To determine whether suprathreshold measures of auditory function, such as distortion-product otoacoustic emissions (DPOAEs) and auditory brainstem responses (ABRs), are correlated with noise exposure history in normal-hearing human ears. Recent data from animal studies have revealed significant deafferentation of auditory nerve fibers after full recovery from temporary noise-induced hearing loss. Furthermore, these data report smaller ABR wave I amplitudes in noise-exposed animal ears when compared with non–noise-exposed control animals or prenoise exposure amplitudes in the same animal. It is unknown whether a similar phenomenon exists in the normal-hearing, noise-exposed human ear.
Thirty normal-hearing human subjects with a range of noise exposure backgrounds (NEBs) participated in this study. NEB was quantified by the use of a noise exposure questionnaire that extensively queried loud sound exposure during the previous 12 months. DPOAEs were collected at three f2s (1, 2, and 4 kHz) over a range of L2s. DPOAE stimulus level began at 80 dB forward-pressure level and decreased in 10 dB steps. Two-channel ABRs were collected in response to click stimuli and 4 kHz tone bursts; one channel used an ipsilateral mastoid electrode and the other an ipsilateral tympanic membrane electrode. ABR stimulus level began at 90 dB nHL and was decreased in 10 dB steps. Amplitudes of waves I and V of the ABR were analyzed.
A statistically significant relationship between ABR wave I amplitude and NEB was found for clicked-evoked ABRs recorded at a stimulus level of 90 dB nHL using a mastoid recording electrode. For this condition, ABR wave I amplitudes decreased as a function of NEB. Similar systematic trends were present for ABRs collected in response to clicks and 4 kHz tone bursts at additional suprathreshold stimulation levels (≥70 dB nHL). The relationship weakened and disappeared with decreases in stimulation level (≤60 dB nHL). Similar patterns were present for ABRs collected using a tympanic membrane electrode. However, these relationships were not statistically significant and were weaker and more variable than those collected using a mastoid electrode. In contrast to the findings for ABR wave I, wave V amplitude was not significantly related to NEB. Furthermore, there was no evidence of a systematic relationship between suprathreshold DPOAEs and NEB.
A systematic trend of smaller ABR wave I amplitudes was found in normal-hearing human ears with greater amounts of voluntary NEB in response to suprathreshold clicks and 4 kHz tone bursts. These findings are consistent with the data from previous work completed in animals, where the reduction in suprathreshold responses was a result of deafferentation of high-threshold/low-spontaneous rate auditory nerve fibers. These data suggest that a similar mechanism might be operating in human ears after exposure to high sound levels. However, evidence of this damage is only apparent when examining suprathreshold wave I amplitude of the ABR. In contrast, suprathreshold DPOAE level was not significantly related to NEB. This was expected, given noise-induced auditory damage findings in animal ears did not extend to the outer hair cells, the generator for the DPOAE response.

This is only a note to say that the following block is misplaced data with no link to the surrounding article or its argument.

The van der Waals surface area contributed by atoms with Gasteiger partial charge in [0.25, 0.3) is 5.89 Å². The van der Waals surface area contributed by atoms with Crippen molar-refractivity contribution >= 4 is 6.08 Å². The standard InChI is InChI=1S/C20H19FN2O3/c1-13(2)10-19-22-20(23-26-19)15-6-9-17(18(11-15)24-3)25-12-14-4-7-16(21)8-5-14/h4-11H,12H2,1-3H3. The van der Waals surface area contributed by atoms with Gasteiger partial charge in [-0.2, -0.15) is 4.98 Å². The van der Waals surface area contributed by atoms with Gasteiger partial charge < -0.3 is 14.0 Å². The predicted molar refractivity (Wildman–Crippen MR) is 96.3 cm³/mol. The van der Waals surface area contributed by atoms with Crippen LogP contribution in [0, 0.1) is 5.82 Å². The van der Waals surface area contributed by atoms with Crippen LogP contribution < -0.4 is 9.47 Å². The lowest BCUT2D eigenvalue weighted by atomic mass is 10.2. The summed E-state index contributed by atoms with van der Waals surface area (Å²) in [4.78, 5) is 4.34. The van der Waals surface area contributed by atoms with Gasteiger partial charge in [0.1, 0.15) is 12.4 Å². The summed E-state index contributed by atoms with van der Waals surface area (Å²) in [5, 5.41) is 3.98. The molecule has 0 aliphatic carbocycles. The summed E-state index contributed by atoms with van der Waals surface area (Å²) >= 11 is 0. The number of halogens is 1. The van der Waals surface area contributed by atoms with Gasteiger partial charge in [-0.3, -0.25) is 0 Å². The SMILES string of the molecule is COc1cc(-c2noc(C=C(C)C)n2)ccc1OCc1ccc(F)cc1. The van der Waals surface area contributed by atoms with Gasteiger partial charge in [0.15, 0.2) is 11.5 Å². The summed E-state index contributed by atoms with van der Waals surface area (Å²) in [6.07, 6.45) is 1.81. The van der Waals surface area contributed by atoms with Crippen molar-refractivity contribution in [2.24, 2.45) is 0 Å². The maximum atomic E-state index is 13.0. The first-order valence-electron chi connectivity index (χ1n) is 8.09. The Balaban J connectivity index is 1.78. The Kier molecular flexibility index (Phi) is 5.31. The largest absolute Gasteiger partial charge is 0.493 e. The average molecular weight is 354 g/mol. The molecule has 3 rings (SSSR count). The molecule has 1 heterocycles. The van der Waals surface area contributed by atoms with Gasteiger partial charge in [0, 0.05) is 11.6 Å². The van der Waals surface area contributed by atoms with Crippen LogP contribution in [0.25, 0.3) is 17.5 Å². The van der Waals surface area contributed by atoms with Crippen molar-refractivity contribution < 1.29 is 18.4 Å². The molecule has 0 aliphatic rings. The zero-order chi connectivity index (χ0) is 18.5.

This study investigated auditory brainstem response (ABR) amplitude and distortion-product otoacoustic emission (DPOAE) level in normal-hearing adults with varying amounts of noise exposure background (NEB), as assessed via a detailed questionnaire. Supra-threshold wave I amplitude was systematically smaller in adults with greater amounts of NEB. In contrast, DPOAE level was not correlated with NEB. These findings are consistent with recent investigations in noise-exposed animals where smaller wave I amplitudes were a result of deafferentation of high-threshold/low-spontaneous rate auditory nerve fibers. The data reported here suggest a similar mechanism might be operating in the human ear following exposure to loud sound.Supplemental Digital Content is available in the text.
Department of Hearing and Speech, University of Kansas Medical Center, Kansas City, Kansas, USA.
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This investigation was supported by a Student Investigator Research Grant from the American Academy of Audiology/American Academy of Audiology Foundation and by a grant from the National Institutes of Health (NIH) National Institute on Deafness and Other Communication Disorders (NIDCD) (R03 DC011367).
Portions of this work were presented at the 2014 MidWinter Meeting of the Association for Research in Otolaryngology.
The authors declare no other conflict of interest.
Address for correspondence: Tiffany A. Johnson, Department of Hearing and Speech, University of Kansas Medical Center, Mail Stop 3039, 3901 Rainbow Boulevard, Kansas City, KS 66160, USA. E-mail: email@example.com
Received March 26, 2014; accepted August 15, 2014.